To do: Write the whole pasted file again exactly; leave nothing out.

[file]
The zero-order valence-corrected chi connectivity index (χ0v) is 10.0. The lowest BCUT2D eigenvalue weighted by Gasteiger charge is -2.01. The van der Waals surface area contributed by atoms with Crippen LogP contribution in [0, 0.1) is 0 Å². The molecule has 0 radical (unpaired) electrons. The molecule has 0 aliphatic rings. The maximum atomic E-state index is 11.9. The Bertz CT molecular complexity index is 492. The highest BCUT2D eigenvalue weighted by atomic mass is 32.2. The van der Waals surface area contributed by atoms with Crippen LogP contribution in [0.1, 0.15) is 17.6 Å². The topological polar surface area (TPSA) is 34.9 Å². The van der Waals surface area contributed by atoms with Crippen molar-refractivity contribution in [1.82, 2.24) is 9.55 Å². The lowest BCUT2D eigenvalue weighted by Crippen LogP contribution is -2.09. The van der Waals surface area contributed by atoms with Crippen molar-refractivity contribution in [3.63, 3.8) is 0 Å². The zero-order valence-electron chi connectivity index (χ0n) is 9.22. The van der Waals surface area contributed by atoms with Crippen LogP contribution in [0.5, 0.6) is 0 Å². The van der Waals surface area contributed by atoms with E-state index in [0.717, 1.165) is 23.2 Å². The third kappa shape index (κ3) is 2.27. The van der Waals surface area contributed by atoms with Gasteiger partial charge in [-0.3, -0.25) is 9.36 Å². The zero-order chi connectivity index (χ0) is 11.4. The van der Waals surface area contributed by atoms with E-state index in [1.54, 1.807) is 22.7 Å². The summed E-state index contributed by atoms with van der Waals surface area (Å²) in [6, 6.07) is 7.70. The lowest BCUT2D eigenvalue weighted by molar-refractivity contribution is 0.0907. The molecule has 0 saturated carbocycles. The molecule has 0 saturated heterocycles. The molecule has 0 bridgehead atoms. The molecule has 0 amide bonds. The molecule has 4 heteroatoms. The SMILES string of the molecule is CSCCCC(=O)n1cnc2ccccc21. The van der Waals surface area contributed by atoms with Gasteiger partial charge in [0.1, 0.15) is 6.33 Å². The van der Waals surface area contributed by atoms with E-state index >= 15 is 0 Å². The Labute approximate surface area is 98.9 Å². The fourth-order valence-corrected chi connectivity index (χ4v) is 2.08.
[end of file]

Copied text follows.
The zero-order valence-corrected chi connectivity index (χ0v) is 10.0. The lowest BCUT2D eigenvalue weighted by Gasteiger charge is -2.01. The van der Waals surface area contributed by atoms with Crippen LogP contribution in [0, 0.1) is 0 Å². The molecule has 0 radical (unpaired) electrons. The molecule has 0 aliphatic rings. The maximum atomic E-state index is 11.9. The Bertz CT molecular complexity index is 492. The highest BCUT2D eigenvalue weighted by atomic mass is 32.2. The van der Waals surface area contributed by atoms with Crippen LogP contribution in [0.1, 0.15) is 17.6 Å². The topological polar surface area (TPSA) is 34.9 Å². The van der Waals surface area contributed by atoms with Crippen molar-refractivity contribution in [1.82, 2.24) is 9.55 Å². The lowest BCUT2D eigenvalue weighted by Crippen LogP contribution is -2.09. The van der Waals surface area contributed by atoms with Crippen molar-refractivity contribution in [3.63, 3.8) is 0 Å². The zero-order valence-electron chi connectivity index (χ0n) is 9.22. The van der Waals surface area contributed by atoms with Crippen LogP contribution in [0.5, 0.6) is 0 Å². The van der Waals surface area contributed by atoms with E-state index in [0.717, 1.165) is 23.2 Å². The third kappa shape index (κ3) is 2.27. The van der Waals surface area contributed by atoms with Gasteiger partial charge in [-0.3, -0.25) is 9.36 Å². The zero-order chi connectivity index (χ0) is 11.4. The van der Waals surface area contributed by atoms with E-state index in [1.54, 1.807) is 22.7 Å². The summed E-state index contributed by atoms with van der Waals surface area (Å²) in [6, 6.07) is 7.70. The lowest BCUT2D eigenvalue weighted by molar-refractivity contribution is 0.0907. The molecule has 0 saturated carbocycles. The molecule has 0 saturated heterocycles. The molecule has 0 bridgehead atoms. The molecule has 0 amide bonds. The molecule has 4 heteroatoms. The SMILES string of the molecule is CSCCCC(=O)n1cnc2ccccc21. The van der Waals surface area contributed by atoms with Gasteiger partial charge in [0.1, 0.15) is 6.33 Å². The van der Waals surface area contributed by atoms with E-state index >= 15 is 0 Å². The Labute approximate surface area is 98.9 Å². The fourth-order valence-corrected chi connectivity index (χ4v) is 2.08.